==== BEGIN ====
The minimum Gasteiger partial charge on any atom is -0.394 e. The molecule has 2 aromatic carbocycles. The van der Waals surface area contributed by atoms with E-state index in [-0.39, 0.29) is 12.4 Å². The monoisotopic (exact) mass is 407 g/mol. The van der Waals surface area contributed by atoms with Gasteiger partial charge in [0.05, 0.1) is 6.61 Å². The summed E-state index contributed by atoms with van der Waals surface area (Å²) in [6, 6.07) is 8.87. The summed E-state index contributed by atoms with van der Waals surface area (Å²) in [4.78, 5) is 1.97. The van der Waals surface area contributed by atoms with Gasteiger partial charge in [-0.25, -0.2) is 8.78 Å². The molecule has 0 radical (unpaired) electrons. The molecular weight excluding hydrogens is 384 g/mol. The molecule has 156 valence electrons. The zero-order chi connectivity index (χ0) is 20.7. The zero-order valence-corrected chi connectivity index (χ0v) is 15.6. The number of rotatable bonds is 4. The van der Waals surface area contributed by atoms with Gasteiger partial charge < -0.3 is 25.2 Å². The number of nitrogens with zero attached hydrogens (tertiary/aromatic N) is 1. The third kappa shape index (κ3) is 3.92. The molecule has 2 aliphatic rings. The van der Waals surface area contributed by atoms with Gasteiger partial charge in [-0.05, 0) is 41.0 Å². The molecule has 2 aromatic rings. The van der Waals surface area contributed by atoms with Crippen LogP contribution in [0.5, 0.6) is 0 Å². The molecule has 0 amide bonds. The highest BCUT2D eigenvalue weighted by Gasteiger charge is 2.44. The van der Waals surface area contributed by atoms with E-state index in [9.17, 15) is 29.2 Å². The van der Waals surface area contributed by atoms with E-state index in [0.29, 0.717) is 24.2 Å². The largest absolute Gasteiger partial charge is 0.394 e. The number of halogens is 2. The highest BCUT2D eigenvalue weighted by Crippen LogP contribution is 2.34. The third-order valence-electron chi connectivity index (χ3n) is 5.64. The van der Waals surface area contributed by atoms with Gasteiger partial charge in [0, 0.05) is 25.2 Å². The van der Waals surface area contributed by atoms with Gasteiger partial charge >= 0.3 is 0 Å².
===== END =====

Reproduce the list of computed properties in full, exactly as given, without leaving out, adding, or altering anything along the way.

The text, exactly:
The minimum Gasteiger partial charge on any atom is -0.394 e. The molecule has 2 aromatic carbocycles. The van der Waals surface area contributed by atoms with E-state index in [-0.39, 0.29) is 12.4 Å². The monoisotopic (exact) mass is 407 g/mol. The van der Waals surface area contributed by atoms with Gasteiger partial charge in [0.05, 0.1) is 6.61 Å². The summed E-state index contributed by atoms with van der Waals surface area (Å²) in [6, 6.07) is 8.87. The summed E-state index contributed by atoms with van der Waals surface area (Å²) in [4.78, 5) is 1.97. The van der Waals surface area contributed by atoms with Gasteiger partial charge in [-0.25, -0.2) is 8.78 Å². The molecule has 0 radical (unpaired) electrons. The molecular weight excluding hydrogens is 384 g/mol. The molecule has 156 valence electrons. The zero-order chi connectivity index (χ0) is 20.7. The zero-order valence-corrected chi connectivity index (χ0v) is 15.6. The number of rotatable bonds is 4. The van der Waals surface area contributed by atoms with Gasteiger partial charge < -0.3 is 25.2 Å². The number of nitrogens with zero attached hydrogens (tertiary/aromatic N) is 1. The third kappa shape index (κ3) is 3.92. The molecule has 2 aliphatic rings. The van der Waals surface area contributed by atoms with Gasteiger partial charge in [-0.05, 0) is 41.0 Å². The molecule has 2 aromatic rings. The van der Waals surface area contributed by atoms with Crippen LogP contribution in [0.5, 0.6) is 0 Å². The molecule has 0 amide bonds. The highest BCUT2D eigenvalue weighted by Gasteiger charge is 2.44. The van der Waals surface area contributed by atoms with E-state index in [9.17, 15) is 29.2 Å². The van der Waals surface area contributed by atoms with E-state index in [0.29, 0.717) is 24.2 Å². The largest absolute Gasteiger partial charge is 0.394 e. The number of halogens is 2. The highest BCUT2D eigenvalue weighted by Crippen LogP contribution is 2.34. The third-order valence-electron chi connectivity index (χ3n) is 5.64. The van der Waals surface area contributed by atoms with Gasteiger partial charge in [0, 0.05) is 25.2 Å². The van der Waals surface area contributed by atoms with Gasteiger partial charge >= 0.3 is 0 Å².